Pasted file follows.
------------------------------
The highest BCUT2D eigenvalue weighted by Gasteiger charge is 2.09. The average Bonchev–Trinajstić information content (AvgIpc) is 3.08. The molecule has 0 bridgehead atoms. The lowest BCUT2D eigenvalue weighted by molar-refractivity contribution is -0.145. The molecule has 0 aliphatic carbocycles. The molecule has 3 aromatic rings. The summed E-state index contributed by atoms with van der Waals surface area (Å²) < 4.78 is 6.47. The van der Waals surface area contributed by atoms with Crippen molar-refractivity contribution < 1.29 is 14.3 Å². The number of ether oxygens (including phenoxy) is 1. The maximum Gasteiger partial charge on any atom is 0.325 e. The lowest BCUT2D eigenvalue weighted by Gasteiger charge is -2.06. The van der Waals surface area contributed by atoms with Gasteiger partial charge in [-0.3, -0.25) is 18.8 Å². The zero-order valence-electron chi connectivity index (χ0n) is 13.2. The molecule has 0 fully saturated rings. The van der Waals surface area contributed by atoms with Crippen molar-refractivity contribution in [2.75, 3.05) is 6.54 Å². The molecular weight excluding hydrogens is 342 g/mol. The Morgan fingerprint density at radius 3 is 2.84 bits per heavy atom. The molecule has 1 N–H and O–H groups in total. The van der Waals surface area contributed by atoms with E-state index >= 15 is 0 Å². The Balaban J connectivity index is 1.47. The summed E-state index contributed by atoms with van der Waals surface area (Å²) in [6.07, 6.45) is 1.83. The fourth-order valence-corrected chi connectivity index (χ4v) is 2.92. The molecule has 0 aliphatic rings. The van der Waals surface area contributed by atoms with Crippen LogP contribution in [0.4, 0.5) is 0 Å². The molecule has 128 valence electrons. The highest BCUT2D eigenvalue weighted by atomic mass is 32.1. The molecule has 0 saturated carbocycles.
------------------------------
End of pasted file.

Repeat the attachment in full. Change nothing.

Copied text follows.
The highest BCUT2D eigenvalue weighted by Gasteiger charge is 2.09. The average Bonchev–Trinajstić information content (AvgIpc) is 3.08. The molecule has 0 bridgehead atoms. The lowest BCUT2D eigenvalue weighted by molar-refractivity contribution is -0.145. The molecule has 0 aliphatic carbocycles. The molecule has 3 aromatic rings. The summed E-state index contributed by atoms with van der Waals surface area (Å²) < 4.78 is 6.47. The van der Waals surface area contributed by atoms with Crippen molar-refractivity contribution < 1.29 is 14.3 Å². The number of ether oxygens (including phenoxy) is 1. The maximum Gasteiger partial charge on any atom is 0.325 e. The lowest BCUT2D eigenvalue weighted by Gasteiger charge is -2.06. The van der Waals surface area contributed by atoms with Gasteiger partial charge in [-0.3, -0.25) is 18.8 Å². The zero-order valence-electron chi connectivity index (χ0n) is 13.2. The molecule has 0 fully saturated rings. The van der Waals surface area contributed by atoms with Crippen molar-refractivity contribution in [2.75, 3.05) is 6.54 Å². The molecular weight excluding hydrogens is 342 g/mol. The Morgan fingerprint density at radius 3 is 2.84 bits per heavy atom. The molecule has 1 N–H and O–H groups in total. The van der Waals surface area contributed by atoms with E-state index >= 15 is 0 Å². The Balaban J connectivity index is 1.47. The summed E-state index contributed by atoms with van der Waals surface area (Å²) in [6.07, 6.45) is 1.83. The fourth-order valence-corrected chi connectivity index (χ4v) is 2.92. The molecule has 0 aliphatic rings. The van der Waals surface area contributed by atoms with Crippen LogP contribution in [0.4, 0.5) is 0 Å². The molecule has 128 valence electrons. The highest BCUT2D eigenvalue weighted by atomic mass is 32.1. The molecule has 0 saturated carbocycles.